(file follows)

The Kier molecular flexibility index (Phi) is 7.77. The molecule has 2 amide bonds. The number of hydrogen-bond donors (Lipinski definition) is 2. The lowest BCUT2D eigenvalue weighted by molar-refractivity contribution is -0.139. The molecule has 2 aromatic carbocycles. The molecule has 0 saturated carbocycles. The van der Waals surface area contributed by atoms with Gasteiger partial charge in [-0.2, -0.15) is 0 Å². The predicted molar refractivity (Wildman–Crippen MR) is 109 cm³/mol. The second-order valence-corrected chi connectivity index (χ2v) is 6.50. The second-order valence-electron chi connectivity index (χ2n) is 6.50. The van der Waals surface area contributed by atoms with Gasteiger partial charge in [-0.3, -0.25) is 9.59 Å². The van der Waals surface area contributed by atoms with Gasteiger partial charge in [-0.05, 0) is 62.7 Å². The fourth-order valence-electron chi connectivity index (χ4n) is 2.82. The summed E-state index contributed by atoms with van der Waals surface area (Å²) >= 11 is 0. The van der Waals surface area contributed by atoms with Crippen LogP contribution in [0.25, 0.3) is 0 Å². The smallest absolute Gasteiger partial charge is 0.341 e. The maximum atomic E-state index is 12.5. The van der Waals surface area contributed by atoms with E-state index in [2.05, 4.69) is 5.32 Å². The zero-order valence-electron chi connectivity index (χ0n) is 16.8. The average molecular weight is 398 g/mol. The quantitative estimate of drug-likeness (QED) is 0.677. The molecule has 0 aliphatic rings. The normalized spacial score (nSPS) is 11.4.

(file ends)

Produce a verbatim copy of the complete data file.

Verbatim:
The Kier molecular flexibility index (Phi) is 7.77. The molecule has 2 amide bonds. The number of hydrogen-bond donors (Lipinski definition) is 2. The lowest BCUT2D eigenvalue weighted by molar-refractivity contribution is -0.139. The molecule has 2 aromatic carbocycles. The molecule has 0 saturated carbocycles. The van der Waals surface area contributed by atoms with Gasteiger partial charge in [-0.2, -0.15) is 0 Å². The predicted molar refractivity (Wildman–Crippen MR) is 109 cm³/mol. The second-order valence-corrected chi connectivity index (χ2v) is 6.50. The second-order valence-electron chi connectivity index (χ2n) is 6.50. The van der Waals surface area contributed by atoms with Gasteiger partial charge in [-0.3, -0.25) is 9.59 Å². The van der Waals surface area contributed by atoms with Gasteiger partial charge in [-0.05, 0) is 62.7 Å². The fourth-order valence-electron chi connectivity index (χ4n) is 2.82. The summed E-state index contributed by atoms with van der Waals surface area (Å²) >= 11 is 0. The van der Waals surface area contributed by atoms with Crippen LogP contribution in [0.25, 0.3) is 0 Å². The smallest absolute Gasteiger partial charge is 0.341 e. The maximum atomic E-state index is 12.5. The van der Waals surface area contributed by atoms with E-state index in [2.05, 4.69) is 5.32 Å². The zero-order valence-electron chi connectivity index (χ0n) is 16.8. The average molecular weight is 398 g/mol. The quantitative estimate of drug-likeness (QED) is 0.677. The molecule has 0 aliphatic rings. The normalized spacial score (nSPS) is 11.4.